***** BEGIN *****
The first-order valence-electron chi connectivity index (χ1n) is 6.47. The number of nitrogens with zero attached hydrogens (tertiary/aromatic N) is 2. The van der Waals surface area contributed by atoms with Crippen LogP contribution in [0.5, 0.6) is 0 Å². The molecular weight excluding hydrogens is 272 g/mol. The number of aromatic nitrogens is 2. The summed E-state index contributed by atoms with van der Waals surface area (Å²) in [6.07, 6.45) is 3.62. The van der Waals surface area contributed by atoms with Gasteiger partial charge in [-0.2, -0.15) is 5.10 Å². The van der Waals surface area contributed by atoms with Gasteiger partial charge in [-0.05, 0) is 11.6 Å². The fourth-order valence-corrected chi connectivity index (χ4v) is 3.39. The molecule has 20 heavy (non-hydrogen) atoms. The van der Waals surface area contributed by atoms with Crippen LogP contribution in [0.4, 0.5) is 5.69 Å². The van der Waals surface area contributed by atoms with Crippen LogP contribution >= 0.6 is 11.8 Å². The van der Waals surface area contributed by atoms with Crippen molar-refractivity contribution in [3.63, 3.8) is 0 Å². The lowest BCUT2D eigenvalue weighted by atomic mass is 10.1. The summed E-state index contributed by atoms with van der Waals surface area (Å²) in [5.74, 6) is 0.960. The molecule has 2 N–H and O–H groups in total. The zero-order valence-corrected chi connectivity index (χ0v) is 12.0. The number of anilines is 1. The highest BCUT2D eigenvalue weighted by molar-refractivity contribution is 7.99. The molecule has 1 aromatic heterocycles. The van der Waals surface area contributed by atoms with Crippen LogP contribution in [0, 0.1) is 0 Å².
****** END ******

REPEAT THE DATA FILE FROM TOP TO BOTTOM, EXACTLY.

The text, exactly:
The first-order valence-electron chi connectivity index (χ1n) is 6.47. The number of nitrogens with zero attached hydrogens (tertiary/aromatic N) is 2. The van der Waals surface area contributed by atoms with Crippen LogP contribution in [0.5, 0.6) is 0 Å². The molecular weight excluding hydrogens is 272 g/mol. The number of aromatic nitrogens is 2. The summed E-state index contributed by atoms with van der Waals surface area (Å²) in [6.07, 6.45) is 3.62. The van der Waals surface area contributed by atoms with Gasteiger partial charge in [-0.2, -0.15) is 5.10 Å². The van der Waals surface area contributed by atoms with Gasteiger partial charge in [-0.05, 0) is 11.6 Å². The fourth-order valence-corrected chi connectivity index (χ4v) is 3.39. The molecule has 20 heavy (non-hydrogen) atoms. The van der Waals surface area contributed by atoms with Crippen LogP contribution in [0.4, 0.5) is 5.69 Å². The van der Waals surface area contributed by atoms with Crippen LogP contribution >= 0.6 is 11.8 Å². The van der Waals surface area contributed by atoms with Crippen molar-refractivity contribution in [3.63, 3.8) is 0 Å². The lowest BCUT2D eigenvalue weighted by atomic mass is 10.1. The summed E-state index contributed by atoms with van der Waals surface area (Å²) in [5.74, 6) is 0.960. The molecule has 2 N–H and O–H groups in total. The zero-order valence-corrected chi connectivity index (χ0v) is 12.0. The number of anilines is 1. The highest BCUT2D eigenvalue weighted by molar-refractivity contribution is 7.99. The molecule has 1 aromatic heterocycles. The van der Waals surface area contributed by atoms with Crippen LogP contribution in [0, 0.1) is 0 Å².